Monday, September 25, 2023

Kaleidoscope Of Junk

     Contemporary politics continues to boggle me.  Oh, the process has never not been tawdry, acrimonious and tarnished all the way to the highest office, starting with the bitter Adams - Jefferson feud and continuing to the present day.  It's been more crooked in the past but I'm not sure it has ever been quite as trashy and nonsense-ridden as it has become.

     If "Politics is show business for ugly people," it has become even uglier of late, and the verbal flimflam is astonishing.  You need a good set of tools to dig through the muck -- Carl Sagan's Baloney Detector is handy, as is an understanding of "cold reading" (article also covers "warm" and "hot reading") and knowledge of basic cons.

     All politicians are trying to sell you a bill of goods.  Figure out what they're selling, how the pitch works -- and if the goods offered are worth the price, or even deliverable.  We've been sold a war on poverty, a war on drugs, a war on the border and a war on the sources of terrorism, but in every case, the conditions for victory are unclear, the price is higher than advertised and the sincerity of the pitchman is questionable.


Joe in PNG said...

My... favorite... bad political trick is the eternal promise to do a thing that can't be done. To paraphrase Hemingway from "Islands in the Stream", if a politician can get money, votes, power and influence to fix a problem, he'll never actually fix the problem. Why would he?

Loudly trumpeted programs and initiatives that don't actually end the thing and may actually exacerbate the issue work well enough to get re-elected.
Likewise, the inability to get one's programs and initiatives started because those Other Tribe SOB's are in charge also works to get those in opposition re-elected.

It's funny how low our standards actually are when we look to find representatives for our government.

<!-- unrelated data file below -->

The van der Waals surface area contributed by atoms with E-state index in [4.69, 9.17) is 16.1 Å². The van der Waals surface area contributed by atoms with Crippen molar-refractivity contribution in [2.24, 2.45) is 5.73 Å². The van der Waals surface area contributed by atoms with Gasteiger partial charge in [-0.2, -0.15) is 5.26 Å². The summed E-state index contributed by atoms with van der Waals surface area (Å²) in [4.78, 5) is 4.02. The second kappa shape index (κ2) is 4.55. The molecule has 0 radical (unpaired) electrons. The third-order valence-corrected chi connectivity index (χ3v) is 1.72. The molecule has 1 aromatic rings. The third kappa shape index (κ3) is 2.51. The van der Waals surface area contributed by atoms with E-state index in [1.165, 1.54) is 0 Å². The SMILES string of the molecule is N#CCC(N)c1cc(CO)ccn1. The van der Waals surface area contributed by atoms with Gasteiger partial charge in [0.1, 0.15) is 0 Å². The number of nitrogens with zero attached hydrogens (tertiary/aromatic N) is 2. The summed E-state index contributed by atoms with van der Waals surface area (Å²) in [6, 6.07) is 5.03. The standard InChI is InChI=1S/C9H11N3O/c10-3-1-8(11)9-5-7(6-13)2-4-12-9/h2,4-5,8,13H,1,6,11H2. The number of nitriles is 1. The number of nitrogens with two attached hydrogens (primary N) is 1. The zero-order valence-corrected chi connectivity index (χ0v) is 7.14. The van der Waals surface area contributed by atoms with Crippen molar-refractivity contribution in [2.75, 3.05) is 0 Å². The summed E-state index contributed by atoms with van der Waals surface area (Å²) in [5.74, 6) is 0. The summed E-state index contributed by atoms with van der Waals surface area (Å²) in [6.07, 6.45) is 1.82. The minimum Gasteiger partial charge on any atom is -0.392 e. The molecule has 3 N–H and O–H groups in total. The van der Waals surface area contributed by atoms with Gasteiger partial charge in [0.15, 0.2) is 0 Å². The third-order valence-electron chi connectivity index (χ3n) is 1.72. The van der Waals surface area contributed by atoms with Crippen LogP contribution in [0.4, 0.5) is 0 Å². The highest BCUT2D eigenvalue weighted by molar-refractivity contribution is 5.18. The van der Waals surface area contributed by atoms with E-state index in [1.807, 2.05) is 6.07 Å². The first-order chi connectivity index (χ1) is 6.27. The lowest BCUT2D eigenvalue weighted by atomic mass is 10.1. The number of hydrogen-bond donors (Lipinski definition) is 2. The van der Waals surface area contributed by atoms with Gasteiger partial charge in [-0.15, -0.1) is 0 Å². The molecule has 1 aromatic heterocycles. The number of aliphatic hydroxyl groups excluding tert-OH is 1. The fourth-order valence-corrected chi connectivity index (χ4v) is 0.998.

Jerry said...

The problem with our current government by the elected, the appointed and the employed is that there is no penalty for failure. Let's say that there's too many poor people. Create a government agency.

Now think like a bureaucrat who wants to grow the agency and attain life long employment. How does one do that? By failing. "We tried and failed. We need more money to fix the problem."

Congress, of course, obliges because bureaucrats vote and the various civil service unions contribute mightily to the election of pliable politicians.

The United States is in trouble because more people work for government than private industry. This cannot continue and it will not. The only question is how it will end.

Roberta X said...

"More people work for the government than private industry?" Big if true, Jerry -- but it isn't. The biggest number I can find is 15% of the U. S. workforce is employed by local, state and Federal government. Fifteen percent is not "more than half." It's not even close. And the penalty for failure is the people at the top, who set goals and policy, don't get re-elected.

Do your homework before you comment -- because I *will* do it before publishing and I won't let handwavium stand. This isn't an echo chamber.

Tam said...

“ Now think like a bureaucrat who wants to grow the agency and attain life long employment.”

Funny how none of the people who advance this argument will admit that they don’t solve their own problems at work because to do otherwise would jeopardize their continued employment.